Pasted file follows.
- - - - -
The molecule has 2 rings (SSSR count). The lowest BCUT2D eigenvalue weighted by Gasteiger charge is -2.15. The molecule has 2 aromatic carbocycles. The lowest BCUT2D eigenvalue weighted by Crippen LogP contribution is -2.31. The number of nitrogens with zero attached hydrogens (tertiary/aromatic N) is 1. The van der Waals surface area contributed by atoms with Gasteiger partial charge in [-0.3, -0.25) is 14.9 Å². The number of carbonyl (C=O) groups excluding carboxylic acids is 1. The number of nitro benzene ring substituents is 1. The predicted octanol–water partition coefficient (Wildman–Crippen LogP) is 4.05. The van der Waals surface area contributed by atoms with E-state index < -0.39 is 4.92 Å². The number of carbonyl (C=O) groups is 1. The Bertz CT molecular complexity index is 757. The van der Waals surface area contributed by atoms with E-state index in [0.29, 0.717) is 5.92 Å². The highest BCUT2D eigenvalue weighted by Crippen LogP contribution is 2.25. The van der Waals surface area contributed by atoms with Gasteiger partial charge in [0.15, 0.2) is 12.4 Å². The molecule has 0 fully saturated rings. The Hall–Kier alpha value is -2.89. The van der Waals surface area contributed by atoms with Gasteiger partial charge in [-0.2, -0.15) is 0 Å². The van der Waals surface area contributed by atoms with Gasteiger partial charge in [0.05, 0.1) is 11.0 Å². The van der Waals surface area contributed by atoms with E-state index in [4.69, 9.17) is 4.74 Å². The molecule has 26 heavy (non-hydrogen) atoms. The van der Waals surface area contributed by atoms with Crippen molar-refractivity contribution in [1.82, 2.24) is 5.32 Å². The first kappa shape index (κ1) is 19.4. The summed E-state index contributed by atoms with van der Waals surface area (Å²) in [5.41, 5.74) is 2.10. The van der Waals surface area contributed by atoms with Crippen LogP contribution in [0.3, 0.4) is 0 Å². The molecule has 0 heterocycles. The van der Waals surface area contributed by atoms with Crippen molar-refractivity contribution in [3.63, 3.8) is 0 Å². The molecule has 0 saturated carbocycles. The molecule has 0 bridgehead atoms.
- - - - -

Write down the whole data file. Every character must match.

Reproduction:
The molecule has 2 rings (SSSR count). The lowest BCUT2D eigenvalue weighted by Gasteiger charge is -2.15. The molecule has 2 aromatic carbocycles. The lowest BCUT2D eigenvalue weighted by Crippen LogP contribution is -2.31. The number of nitrogens with zero attached hydrogens (tertiary/aromatic N) is 1. The van der Waals surface area contributed by atoms with Gasteiger partial charge in [-0.3, -0.25) is 14.9 Å². The number of carbonyl (C=O) groups excluding carboxylic acids is 1. The number of nitro benzene ring substituents is 1. The predicted octanol–water partition coefficient (Wildman–Crippen LogP) is 4.05. The van der Waals surface area contributed by atoms with E-state index < -0.39 is 4.92 Å². The number of carbonyl (C=O) groups is 1. The Bertz CT molecular complexity index is 757. The van der Waals surface area contributed by atoms with E-state index in [0.29, 0.717) is 5.92 Å². The highest BCUT2D eigenvalue weighted by Crippen LogP contribution is 2.25. The van der Waals surface area contributed by atoms with Gasteiger partial charge in [0.15, 0.2) is 12.4 Å². The molecule has 0 fully saturated rings. The Hall–Kier alpha value is -2.89. The van der Waals surface area contributed by atoms with Gasteiger partial charge in [-0.2, -0.15) is 0 Å². The van der Waals surface area contributed by atoms with Gasteiger partial charge in [0.05, 0.1) is 11.0 Å². The van der Waals surface area contributed by atoms with E-state index in [4.69, 9.17) is 4.74 Å². The molecule has 26 heavy (non-hydrogen) atoms. The van der Waals surface area contributed by atoms with Crippen molar-refractivity contribution in [1.82, 2.24) is 5.32 Å². The first kappa shape index (κ1) is 19.4. The summed E-state index contributed by atoms with van der Waals surface area (Å²) in [5.41, 5.74) is 2.10. The van der Waals surface area contributed by atoms with Crippen LogP contribution in [0.3, 0.4) is 0 Å². The molecule has 0 heterocycles. The van der Waals surface area contributed by atoms with Crippen molar-refractivity contribution in [3.63, 3.8) is 0 Å². The molecule has 0 saturated carbocycles. The molecule has 0 bridgehead atoms.